This has led to the extended presence of security forces in the mental and physical geography of the state, rendering Kashmiris virtually into residents of an occupied land, breeding lasting anger against martial law and the central government. The Armed Forces Special Powers Act gives security personnel impunity for their worst offences, even if these have little to do with combating militancy. Tales of extensive corruption, ketchup colonels who fake encounter killings to win accolades, and rapes — some real, some cooked up, and all successful in inflaming widespread resentment — vitiate the army’s prolonged presence in the state.

The animosity has been reciprocal. From the point of view of the security forces, Kashmir is a place where many brave Indians have been killed by some traitors, while their camp followers pelt security personnel with stones large enough to crack skulls. The local populace dare not condemn, even if they do not condone, the attacks.

Combating the proxy war by Pakistan and radical Islamist ideology are tied up with what Justice S K Kaul said about healing the wounds and setting up a Truth and Reconciliation Commission. The wounds in question are not confined to those inflicted by martial law but extend to the enforced flight of Kashmiri Pandits from the land of their birth.

Democracy’s Crucible: Healing Wounds and Building Bridges

It would be wrong to imagine that the solution to the alienation of a generation of Kashmiris lies in Kashmir itself. The status of the Muslims in Gujarat and UP is as vital to combating the Islamist ideology that pits the faithful against the infidel as the impact of development schemes in Kashmir.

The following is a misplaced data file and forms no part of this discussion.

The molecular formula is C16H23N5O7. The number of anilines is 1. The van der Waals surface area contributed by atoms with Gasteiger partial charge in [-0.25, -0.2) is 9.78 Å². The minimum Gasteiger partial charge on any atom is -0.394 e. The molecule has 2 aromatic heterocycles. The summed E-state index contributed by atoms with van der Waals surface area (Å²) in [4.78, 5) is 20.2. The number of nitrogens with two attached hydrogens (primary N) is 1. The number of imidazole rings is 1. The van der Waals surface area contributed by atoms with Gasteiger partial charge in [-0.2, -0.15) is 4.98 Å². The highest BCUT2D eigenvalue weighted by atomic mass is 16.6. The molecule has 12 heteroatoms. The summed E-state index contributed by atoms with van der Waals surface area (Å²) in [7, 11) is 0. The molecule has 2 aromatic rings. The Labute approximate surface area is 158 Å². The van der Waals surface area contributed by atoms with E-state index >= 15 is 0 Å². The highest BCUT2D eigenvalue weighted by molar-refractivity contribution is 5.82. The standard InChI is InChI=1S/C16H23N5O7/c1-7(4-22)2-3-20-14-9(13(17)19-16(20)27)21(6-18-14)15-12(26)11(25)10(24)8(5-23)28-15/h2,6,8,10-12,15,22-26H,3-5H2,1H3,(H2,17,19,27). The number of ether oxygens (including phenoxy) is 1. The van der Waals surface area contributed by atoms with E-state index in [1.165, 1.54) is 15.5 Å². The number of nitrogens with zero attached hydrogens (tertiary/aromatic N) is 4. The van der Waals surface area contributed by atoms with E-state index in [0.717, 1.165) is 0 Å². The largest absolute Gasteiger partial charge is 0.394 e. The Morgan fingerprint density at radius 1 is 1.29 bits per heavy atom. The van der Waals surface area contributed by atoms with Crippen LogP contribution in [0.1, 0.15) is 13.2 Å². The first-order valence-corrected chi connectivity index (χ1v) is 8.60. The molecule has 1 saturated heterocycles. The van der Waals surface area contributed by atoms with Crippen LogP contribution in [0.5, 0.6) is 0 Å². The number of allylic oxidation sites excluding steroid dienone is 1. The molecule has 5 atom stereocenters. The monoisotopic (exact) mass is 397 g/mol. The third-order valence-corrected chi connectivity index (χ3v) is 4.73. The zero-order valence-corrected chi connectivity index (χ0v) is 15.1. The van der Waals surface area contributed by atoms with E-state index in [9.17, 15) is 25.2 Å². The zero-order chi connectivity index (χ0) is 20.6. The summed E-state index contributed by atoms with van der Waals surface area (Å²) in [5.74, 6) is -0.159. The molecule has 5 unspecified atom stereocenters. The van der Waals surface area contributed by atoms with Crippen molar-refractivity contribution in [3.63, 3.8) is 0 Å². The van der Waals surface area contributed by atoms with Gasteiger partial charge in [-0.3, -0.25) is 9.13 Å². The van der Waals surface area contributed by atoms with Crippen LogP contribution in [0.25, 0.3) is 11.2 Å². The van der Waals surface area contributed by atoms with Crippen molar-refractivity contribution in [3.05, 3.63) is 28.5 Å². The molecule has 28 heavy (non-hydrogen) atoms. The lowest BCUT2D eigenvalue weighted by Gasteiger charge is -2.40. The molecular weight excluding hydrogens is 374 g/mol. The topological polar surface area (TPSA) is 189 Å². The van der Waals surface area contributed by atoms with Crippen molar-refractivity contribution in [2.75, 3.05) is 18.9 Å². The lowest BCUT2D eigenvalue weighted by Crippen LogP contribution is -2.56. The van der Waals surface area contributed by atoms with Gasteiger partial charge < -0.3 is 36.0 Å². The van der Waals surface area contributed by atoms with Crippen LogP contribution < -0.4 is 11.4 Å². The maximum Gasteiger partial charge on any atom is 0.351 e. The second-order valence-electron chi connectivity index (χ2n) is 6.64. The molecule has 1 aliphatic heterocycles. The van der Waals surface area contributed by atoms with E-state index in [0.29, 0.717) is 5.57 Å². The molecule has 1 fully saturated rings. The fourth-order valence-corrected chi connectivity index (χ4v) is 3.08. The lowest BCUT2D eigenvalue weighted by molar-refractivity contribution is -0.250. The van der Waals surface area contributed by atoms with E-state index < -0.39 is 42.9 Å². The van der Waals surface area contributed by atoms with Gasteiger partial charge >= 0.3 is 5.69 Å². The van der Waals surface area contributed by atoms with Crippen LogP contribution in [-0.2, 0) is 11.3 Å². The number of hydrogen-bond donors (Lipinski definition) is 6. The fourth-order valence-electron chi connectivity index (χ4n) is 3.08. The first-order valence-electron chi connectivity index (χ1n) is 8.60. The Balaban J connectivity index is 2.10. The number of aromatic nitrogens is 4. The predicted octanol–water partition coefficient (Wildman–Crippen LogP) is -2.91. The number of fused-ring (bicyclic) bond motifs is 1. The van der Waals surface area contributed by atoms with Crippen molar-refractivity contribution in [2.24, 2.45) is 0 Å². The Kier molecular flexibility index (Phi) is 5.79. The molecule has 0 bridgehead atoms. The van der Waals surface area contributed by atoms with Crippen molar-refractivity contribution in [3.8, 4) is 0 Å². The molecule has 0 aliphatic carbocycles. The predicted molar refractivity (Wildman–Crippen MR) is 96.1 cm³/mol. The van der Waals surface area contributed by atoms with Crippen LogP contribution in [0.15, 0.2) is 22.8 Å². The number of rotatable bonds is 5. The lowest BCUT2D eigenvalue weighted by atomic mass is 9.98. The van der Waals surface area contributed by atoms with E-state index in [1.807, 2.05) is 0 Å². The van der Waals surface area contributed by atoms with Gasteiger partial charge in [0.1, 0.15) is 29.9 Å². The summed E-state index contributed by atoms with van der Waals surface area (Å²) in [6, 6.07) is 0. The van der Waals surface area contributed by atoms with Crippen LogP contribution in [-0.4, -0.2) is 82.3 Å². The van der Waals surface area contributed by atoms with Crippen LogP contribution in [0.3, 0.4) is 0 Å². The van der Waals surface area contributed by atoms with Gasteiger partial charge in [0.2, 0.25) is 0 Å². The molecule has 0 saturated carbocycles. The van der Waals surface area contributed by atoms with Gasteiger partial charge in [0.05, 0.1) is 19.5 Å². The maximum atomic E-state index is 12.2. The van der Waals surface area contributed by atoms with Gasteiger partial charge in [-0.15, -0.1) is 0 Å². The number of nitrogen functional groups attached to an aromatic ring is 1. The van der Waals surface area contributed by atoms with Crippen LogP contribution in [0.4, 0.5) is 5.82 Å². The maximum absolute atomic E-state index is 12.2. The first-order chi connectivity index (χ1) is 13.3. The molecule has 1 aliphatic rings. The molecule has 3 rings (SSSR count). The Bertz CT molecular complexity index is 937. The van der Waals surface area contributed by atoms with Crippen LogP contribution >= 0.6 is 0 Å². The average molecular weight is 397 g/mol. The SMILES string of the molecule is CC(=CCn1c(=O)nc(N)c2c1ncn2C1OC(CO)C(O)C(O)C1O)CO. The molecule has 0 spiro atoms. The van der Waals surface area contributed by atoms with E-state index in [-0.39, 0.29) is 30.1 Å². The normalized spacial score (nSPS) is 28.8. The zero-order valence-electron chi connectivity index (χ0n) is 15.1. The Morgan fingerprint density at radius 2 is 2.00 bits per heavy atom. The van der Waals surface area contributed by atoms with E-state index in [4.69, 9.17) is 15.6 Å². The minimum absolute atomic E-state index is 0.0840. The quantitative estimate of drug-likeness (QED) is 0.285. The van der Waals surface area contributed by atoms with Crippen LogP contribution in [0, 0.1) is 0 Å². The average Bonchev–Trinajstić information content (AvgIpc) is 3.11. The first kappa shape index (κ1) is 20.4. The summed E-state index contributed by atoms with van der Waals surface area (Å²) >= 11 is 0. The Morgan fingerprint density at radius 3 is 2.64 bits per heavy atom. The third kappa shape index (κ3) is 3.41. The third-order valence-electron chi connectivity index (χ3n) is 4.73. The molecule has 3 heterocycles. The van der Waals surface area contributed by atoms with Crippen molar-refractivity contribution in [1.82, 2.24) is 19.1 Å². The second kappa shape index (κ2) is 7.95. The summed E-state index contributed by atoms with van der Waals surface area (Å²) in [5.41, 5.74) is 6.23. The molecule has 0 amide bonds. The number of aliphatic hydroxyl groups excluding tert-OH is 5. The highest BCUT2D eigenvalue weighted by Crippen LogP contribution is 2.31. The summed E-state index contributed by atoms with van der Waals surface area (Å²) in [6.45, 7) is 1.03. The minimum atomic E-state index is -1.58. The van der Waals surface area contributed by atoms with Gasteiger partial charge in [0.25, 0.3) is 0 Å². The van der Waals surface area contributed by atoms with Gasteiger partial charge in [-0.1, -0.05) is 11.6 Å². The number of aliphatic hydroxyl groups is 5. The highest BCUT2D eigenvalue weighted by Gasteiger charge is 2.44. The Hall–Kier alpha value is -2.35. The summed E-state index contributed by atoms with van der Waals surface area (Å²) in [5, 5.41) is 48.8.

If ordinary Muslims are denied dignity and equality of opportunity by an ideology that seeks to replace the Constitution’s non-denominational concept of nationhood with one that privileges Hindus over followers of other faiths, it would aid, not combat, Islamist radicalism in Kashmir and beyond, besides reinforcing Pakistan’s founding ideology.
Nor is this a matter that affects Muslims alone. When the democratic rights of one group are truncated, that undermines democracy in general.

The tribal man who was urinated on in Madhya Pradesh, the Dalit in Gujarat, who was forced to grovel, his employer’s footwear in his mouth, for daring to ask for his unpaid wages, the unemployed youth nudged to find solace in a member of his caste being elevated to political office, the woman, who finds her rapist being protected by the police, given extraordinary powers in the name of law and order, the farmer who despairs into suicide — their salvation lies in democracy, as well.

The battle for redemption in Kashmir is part and parcel of the battle for substantive democracy in India beyond its formal rites, such as elections.

TK Arun is a senior journalist based in Delhi.

The article was first published in The Economic Times as An Unfinished Agenda on December 13, 2023.

Disclaimer: All views expressed in the article belong solely to the author and not necessarily to the organisation.

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Acknowledgement: This article was posted by Aasthaba Jadeja , a research intern at IMPRI.